Trump tweets spoilers for the Game of Thrones’ finale having gotten Eric to secure a copy. Eric, meanwhile, feels he has done his father proud and gets a gold star.
Attacks nations that don’t pay their dues on the international stage, like Wakanda, which he mistakes for a real country. Marvel play ball.
Promotes Barron to an advisory role. Eric looks on with jealousy.
Delays the 2020 election on account of “important things” needing taken care of first. Democrats, gridlocked on the issue of whether Harry Potter promoted a diverse-enough school experience, fail to challenge him on this.
Claims the wall has been built but is invisible. It’s best not tested though because while it will not prevent you crossing as such, it will inflict a terrible curse on you and your family.
George H.W. Bush one said in an interview that the “L” word was banned from his household in regards to defining his legacy and part played in history. His humility, today, seems all the more gratifying and admirable for the Sasquatch who now occupies the White House and the incessant stranglehold of political tribalism gripping America. Bush was, in many respects, a classic conservative but like McCain (who passed earlier this year), he tempered the extremists of his party. (He could also take a joke- inviting Dana Carvey, who impersonated him on SNL, to perform at the White House upon re-election defeat in 1992.) He raised taxes at great political cost. He formed a lasting friendship with the man who beat him in his re-election bid. He even voted for Hillary Clinton in 2016. This man, to many, seems like the last of a dying kind.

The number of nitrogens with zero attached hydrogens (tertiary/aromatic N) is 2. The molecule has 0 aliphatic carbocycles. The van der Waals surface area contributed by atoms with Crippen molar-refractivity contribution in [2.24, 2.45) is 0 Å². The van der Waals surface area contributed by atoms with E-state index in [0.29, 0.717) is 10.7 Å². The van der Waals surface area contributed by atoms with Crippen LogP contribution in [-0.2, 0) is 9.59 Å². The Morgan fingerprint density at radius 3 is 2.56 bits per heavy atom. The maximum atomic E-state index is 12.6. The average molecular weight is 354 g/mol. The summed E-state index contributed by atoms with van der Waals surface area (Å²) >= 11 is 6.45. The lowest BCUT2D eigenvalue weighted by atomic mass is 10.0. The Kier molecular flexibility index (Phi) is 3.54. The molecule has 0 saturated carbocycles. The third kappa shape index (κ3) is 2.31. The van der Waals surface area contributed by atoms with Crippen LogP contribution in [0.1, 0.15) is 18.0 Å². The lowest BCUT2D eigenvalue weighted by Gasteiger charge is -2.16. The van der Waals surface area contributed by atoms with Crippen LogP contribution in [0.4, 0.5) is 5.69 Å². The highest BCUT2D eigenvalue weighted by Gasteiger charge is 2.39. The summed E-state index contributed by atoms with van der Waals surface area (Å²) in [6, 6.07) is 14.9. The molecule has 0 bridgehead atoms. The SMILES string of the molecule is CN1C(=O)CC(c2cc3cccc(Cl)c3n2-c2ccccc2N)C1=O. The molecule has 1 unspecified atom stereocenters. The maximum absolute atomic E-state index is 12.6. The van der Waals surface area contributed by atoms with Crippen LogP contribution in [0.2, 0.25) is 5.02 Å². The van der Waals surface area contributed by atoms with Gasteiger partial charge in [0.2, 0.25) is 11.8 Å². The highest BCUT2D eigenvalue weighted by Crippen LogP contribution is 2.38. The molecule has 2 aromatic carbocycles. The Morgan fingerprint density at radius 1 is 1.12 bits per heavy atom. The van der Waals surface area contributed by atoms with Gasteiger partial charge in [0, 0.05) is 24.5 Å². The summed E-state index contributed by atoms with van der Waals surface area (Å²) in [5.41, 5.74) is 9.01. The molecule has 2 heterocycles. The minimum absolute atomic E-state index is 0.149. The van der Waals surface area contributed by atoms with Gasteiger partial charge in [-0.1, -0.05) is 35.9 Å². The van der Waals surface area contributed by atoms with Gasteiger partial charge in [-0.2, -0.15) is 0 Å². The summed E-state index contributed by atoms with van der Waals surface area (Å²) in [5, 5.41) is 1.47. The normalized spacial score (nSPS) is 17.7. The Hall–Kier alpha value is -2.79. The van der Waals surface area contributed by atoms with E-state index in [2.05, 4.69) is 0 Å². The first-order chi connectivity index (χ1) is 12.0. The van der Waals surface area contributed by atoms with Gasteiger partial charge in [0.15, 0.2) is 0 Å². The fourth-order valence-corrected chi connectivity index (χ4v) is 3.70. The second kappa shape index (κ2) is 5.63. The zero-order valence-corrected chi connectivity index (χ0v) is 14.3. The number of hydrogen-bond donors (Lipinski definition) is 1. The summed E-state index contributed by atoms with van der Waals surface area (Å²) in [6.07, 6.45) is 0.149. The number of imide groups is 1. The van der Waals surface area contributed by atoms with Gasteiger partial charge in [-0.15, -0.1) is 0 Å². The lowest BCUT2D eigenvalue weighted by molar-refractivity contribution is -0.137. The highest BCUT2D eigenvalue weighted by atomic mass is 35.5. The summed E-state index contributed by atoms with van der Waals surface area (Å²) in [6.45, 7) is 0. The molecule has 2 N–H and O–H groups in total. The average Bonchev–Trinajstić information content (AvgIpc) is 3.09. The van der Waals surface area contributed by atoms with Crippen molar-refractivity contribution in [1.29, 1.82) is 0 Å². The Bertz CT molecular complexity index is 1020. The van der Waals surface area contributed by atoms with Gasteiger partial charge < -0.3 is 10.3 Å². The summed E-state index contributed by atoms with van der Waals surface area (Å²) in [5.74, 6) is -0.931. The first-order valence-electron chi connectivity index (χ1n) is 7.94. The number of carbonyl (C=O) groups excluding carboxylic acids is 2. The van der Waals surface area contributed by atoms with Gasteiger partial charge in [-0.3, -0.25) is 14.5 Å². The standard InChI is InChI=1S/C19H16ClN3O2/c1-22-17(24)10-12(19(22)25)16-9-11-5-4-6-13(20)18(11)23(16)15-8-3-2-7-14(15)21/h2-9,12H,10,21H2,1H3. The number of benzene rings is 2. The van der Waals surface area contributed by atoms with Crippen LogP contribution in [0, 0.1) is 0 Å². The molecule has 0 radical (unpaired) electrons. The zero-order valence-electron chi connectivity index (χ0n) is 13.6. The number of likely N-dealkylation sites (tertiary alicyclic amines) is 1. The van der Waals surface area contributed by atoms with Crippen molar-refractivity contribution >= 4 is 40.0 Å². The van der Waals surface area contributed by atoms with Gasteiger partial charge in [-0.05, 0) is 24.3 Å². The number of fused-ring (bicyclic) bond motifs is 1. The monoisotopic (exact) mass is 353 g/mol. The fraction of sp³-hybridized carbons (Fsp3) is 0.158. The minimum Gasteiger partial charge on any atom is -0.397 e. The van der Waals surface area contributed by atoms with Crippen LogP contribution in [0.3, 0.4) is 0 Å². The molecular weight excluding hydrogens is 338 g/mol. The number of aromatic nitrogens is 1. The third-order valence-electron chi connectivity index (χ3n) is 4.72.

In 1989, the world transformed with the fall of the Berlin Wall. What seemed an unlikely reality mere years ago quickly materialized and a steady hand was needed to oversee the end of the Cold War. Bush was the perfect man for this. His mother had instilled in him from an early age the idea to never brag and take any successes as a team’s, not his own. To be fair, Bush wasn’t responsible for what transpired across Eastern Europe or in Russia, credit or fault (depending on who you ask) belongs to a great many but for a US president to not drag this out as a triumphal moment took remarkable tact and restraint. “I’m just not an emotional kind of guy” he remarked, almost disinterested, when pressured by the press. Gorbachev certainly appreciated this. Relations between the US and Russia had never before (or since) been so cordial. This respectful line of diplomacy would prove instrumental in German reunification in the succeeding couple of years.
While he may have averted the world’s gaze from his own mantle however, he wasn’t ready to let America slip by the wayside in its foreign policy. The New World Order, as defined by the end of the Cold War, would see America stand up for sovereign nations being aggrieved across the world. To the World War 2 Generation, this may have seemed admirable, especially with despots like Noriega (in Panama) and Saddam Hussein pushing their luck. To many others however, this marked the beginning of a sinister role for their nation; world police.